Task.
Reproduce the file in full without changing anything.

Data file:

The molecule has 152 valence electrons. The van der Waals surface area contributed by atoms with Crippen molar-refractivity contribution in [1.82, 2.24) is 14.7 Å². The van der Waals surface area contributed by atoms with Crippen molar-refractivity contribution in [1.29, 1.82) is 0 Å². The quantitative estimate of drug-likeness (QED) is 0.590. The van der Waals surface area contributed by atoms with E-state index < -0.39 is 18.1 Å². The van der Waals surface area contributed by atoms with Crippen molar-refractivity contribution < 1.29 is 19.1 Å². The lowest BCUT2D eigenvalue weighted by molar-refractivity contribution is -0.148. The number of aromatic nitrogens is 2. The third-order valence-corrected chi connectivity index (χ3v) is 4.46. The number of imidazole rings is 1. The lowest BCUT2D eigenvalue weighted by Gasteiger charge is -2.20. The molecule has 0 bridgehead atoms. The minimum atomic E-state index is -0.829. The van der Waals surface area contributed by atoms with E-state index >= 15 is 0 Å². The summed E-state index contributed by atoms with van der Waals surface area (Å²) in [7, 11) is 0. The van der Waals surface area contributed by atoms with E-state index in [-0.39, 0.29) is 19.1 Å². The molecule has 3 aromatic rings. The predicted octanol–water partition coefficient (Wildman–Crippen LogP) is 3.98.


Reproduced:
The molecule has 152 valence electrons. The van der Waals surface area contributed by atoms with Crippen molar-refractivity contribution in [1.82, 2.24) is 14.7 Å². The van der Waals surface area contributed by atoms with Crippen molar-refractivity contribution in [1.29, 1.82) is 0 Å². The quantitative estimate of drug-likeness (QED) is 0.590. The van der Waals surface area contributed by atoms with E-state index < -0.39 is 18.1 Å². The van der Waals surface area contributed by atoms with Crippen molar-refractivity contribution < 1.29 is 19.1 Å². The lowest BCUT2D eigenvalue weighted by molar-refractivity contribution is -0.148. The number of aromatic nitrogens is 2. The third-order valence-corrected chi connectivity index (χ3v) is 4.46. The number of imidazole rings is 1. The lowest BCUT2D eigenvalue weighted by Gasteiger charge is -2.20. The molecule has 0 bridgehead atoms. The minimum atomic E-state index is -0.829. The van der Waals surface area contributed by atoms with E-state index >= 15 is 0 Å². The summed E-state index contributed by atoms with van der Waals surface area (Å²) in [7, 11) is 0. The van der Waals surface area contributed by atoms with E-state index in [-0.39, 0.29) is 19.1 Å². The molecule has 3 aromatic rings. The predicted octanol–water partition coefficient (Wildman–Crippen LogP) is 3.98.